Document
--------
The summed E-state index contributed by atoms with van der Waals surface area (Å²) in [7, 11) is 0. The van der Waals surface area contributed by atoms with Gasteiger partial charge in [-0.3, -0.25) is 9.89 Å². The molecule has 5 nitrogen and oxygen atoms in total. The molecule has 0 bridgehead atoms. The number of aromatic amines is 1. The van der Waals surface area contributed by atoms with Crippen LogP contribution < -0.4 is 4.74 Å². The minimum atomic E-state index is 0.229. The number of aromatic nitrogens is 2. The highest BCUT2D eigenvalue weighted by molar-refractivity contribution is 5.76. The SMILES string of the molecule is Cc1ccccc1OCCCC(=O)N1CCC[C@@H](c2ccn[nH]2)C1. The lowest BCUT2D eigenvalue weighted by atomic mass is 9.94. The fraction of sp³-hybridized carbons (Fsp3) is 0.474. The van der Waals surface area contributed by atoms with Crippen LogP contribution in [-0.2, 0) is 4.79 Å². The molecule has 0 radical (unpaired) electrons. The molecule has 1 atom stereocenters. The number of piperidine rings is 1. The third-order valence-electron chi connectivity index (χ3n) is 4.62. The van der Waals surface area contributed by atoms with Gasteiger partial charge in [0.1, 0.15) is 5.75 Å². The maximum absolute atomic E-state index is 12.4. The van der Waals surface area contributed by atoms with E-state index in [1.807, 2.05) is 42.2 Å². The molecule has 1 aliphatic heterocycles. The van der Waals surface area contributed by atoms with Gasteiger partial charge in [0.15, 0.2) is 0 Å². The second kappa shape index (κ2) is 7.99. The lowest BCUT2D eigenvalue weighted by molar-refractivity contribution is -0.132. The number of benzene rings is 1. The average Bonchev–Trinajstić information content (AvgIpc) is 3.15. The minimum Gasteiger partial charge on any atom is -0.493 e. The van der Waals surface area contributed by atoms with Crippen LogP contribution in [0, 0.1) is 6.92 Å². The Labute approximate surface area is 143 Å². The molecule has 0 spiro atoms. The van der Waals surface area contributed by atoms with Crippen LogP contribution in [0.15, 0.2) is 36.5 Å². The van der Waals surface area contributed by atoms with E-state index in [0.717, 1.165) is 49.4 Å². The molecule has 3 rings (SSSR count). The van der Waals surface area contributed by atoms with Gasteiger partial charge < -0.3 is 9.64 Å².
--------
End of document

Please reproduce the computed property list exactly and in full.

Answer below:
The summed E-state index contributed by atoms with van der Waals surface area (Å²) in [7, 11) is 0. The van der Waals surface area contributed by atoms with Gasteiger partial charge in [-0.3, -0.25) is 9.89 Å². The molecule has 5 nitrogen and oxygen atoms in total. The molecule has 0 bridgehead atoms. The number of aromatic amines is 1. The van der Waals surface area contributed by atoms with Crippen LogP contribution < -0.4 is 4.74 Å². The minimum atomic E-state index is 0.229. The number of aromatic nitrogens is 2. The highest BCUT2D eigenvalue weighted by molar-refractivity contribution is 5.76. The SMILES string of the molecule is Cc1ccccc1OCCCC(=O)N1CCC[C@@H](c2ccn[nH]2)C1. The lowest BCUT2D eigenvalue weighted by atomic mass is 9.94. The fraction of sp³-hybridized carbons (Fsp3) is 0.474. The van der Waals surface area contributed by atoms with Crippen LogP contribution in [-0.2, 0) is 4.79 Å². The molecule has 0 radical (unpaired) electrons. The molecule has 1 atom stereocenters. The number of piperidine rings is 1. The third-order valence-electron chi connectivity index (χ3n) is 4.62. The van der Waals surface area contributed by atoms with Gasteiger partial charge in [0.1, 0.15) is 5.75 Å². The maximum absolute atomic E-state index is 12.4. The van der Waals surface area contributed by atoms with E-state index in [1.807, 2.05) is 42.2 Å². The molecule has 1 aliphatic heterocycles. The van der Waals surface area contributed by atoms with Gasteiger partial charge in [0.15, 0.2) is 0 Å². The second kappa shape index (κ2) is 7.99. The lowest BCUT2D eigenvalue weighted by molar-refractivity contribution is -0.132. The number of benzene rings is 1. The average Bonchev–Trinajstić information content (AvgIpc) is 3.15. The minimum Gasteiger partial charge on any atom is -0.493 e. The van der Waals surface area contributed by atoms with Crippen LogP contribution in [0, 0.1) is 6.92 Å². The Labute approximate surface area is 143 Å². The molecule has 0 spiro atoms. The van der Waals surface area contributed by atoms with Crippen LogP contribution in [0.15, 0.2) is 36.5 Å². The van der Waals surface area contributed by atoms with E-state index in [0.717, 1.165) is 49.4 Å². The molecule has 3 rings (SSSR count). The van der Waals surface area contributed by atoms with Gasteiger partial charge < -0.3 is 9.64 Å².